GTAV and the Communist Manifesto (and Derek)

I found the Communist Manifesto on the list of free ebooks available on Kindle, so naturally I downloaded it, and read it on my smart phone. I’ve read it before, and each time I’m struck by how right on the predictions of captitalism’s demise is, and by the naivete of the solutions offered. Maybe naivete is not the right word; a pessimism that clouds the vision of human innovation, especially when it comes to maintaining a sick body politic, is more accurate. I was reading it on my cell phone, did I mention, a book that could land you in jail simply for having a copy in years past. I read this:

 

“Hitherto, every form of society has been based, as we have already seen, on the antagonism of oppressing and oppressed classes. But in order to oppress a class, certain conditions must be assured to it under which it can, at least, continue its slavish existence. The serf, in the period of serfdom, raised himself to membership in the commune, just as the petty bourgeois, under the yoke of the feudal absolutism, managed to develop into a bourgeois. The modern labourer, on the contrary, instead of rising with the process of industry, sinks deeper and deeper below the conditions of existence of his own class. He becomes a pauper, and pauperism develops more rapidly than population and wealth. And here it becomes evident, that the bourgeoisie is unfit any longer to be the ruling class in society, and to impose its conditions of existence upon society as an over-riding law. It is unfit to rule because it is incompetent to assure an existence to its slave within his slavery, because it cannot help letting him sink into such a state, that it has to feed him, instead of being fed by him. Society can no longer live under this bourgeoisie, in other words, its existence is no longer compatible with society.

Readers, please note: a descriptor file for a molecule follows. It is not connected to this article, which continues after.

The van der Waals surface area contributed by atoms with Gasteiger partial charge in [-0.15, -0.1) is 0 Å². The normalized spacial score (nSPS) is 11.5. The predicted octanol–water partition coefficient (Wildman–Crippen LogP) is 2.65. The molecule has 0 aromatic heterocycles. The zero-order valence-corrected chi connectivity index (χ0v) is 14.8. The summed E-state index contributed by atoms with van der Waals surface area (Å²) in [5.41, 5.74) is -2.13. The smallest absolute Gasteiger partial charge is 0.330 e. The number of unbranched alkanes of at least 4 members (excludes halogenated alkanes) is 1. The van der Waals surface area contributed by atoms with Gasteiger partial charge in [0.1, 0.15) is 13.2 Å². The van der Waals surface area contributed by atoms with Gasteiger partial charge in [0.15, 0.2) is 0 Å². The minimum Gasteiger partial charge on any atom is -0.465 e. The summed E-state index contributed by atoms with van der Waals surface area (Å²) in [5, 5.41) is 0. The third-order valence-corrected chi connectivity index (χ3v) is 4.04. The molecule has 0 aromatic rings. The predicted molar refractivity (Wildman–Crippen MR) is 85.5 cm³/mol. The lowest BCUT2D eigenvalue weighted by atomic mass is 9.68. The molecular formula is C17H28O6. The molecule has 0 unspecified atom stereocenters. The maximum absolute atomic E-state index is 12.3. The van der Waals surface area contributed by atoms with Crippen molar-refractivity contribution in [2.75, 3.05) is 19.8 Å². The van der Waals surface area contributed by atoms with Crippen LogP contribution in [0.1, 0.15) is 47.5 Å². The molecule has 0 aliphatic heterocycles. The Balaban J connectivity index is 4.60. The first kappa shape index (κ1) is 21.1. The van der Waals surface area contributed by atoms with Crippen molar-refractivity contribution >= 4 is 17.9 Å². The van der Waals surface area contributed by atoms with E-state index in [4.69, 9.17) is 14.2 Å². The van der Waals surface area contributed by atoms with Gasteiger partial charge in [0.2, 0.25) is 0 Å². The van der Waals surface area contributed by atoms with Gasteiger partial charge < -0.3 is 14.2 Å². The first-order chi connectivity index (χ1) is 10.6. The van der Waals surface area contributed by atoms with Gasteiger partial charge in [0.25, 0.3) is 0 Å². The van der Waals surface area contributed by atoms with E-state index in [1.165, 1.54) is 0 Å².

While sitting in a bar, waiting to play Twilight Struggle with my friend Bill. I finished it after hitting the pause button in the midst of playing Grand Theft Auto V. And somehow, I’m not confused, it all fits together seamlessly. Grand Theft Auto is satire, which is why it makes people uncomfortable (including me). It celebrates violence and licentiousness while making fun of it, and, more importantly, implicates us all in the culture it calls attention to. That is how satire is most effective, and I began to wonder how much of our culture is satire, how dominant a mode it has become. Surely reality TV is satirical, except for the poor bastards we’re all laughing at, and authenticity must be served on carefully defined genre platters. And then my wife and I started watching Derek on Netflix—yes, Orange is the New Black is cleverly written and snappy, the one with Kevin Spacey as a slimy senator has interesting moments of intrigue and meanness, but Derek achieves my most valued artistic effect in every episode: it makes me feel two or three conflicting emotions at once, while occupying my emotional and intellectual interest simultaneously as well. Satire is intellectual, no one cries about satire, and it’s rarely really gut wrenchingly funny. Many works of art can make me weep or laugh, or think about the human condition, but damn, Ricky Gervais, I wonder what Marx and Engels would make of you.

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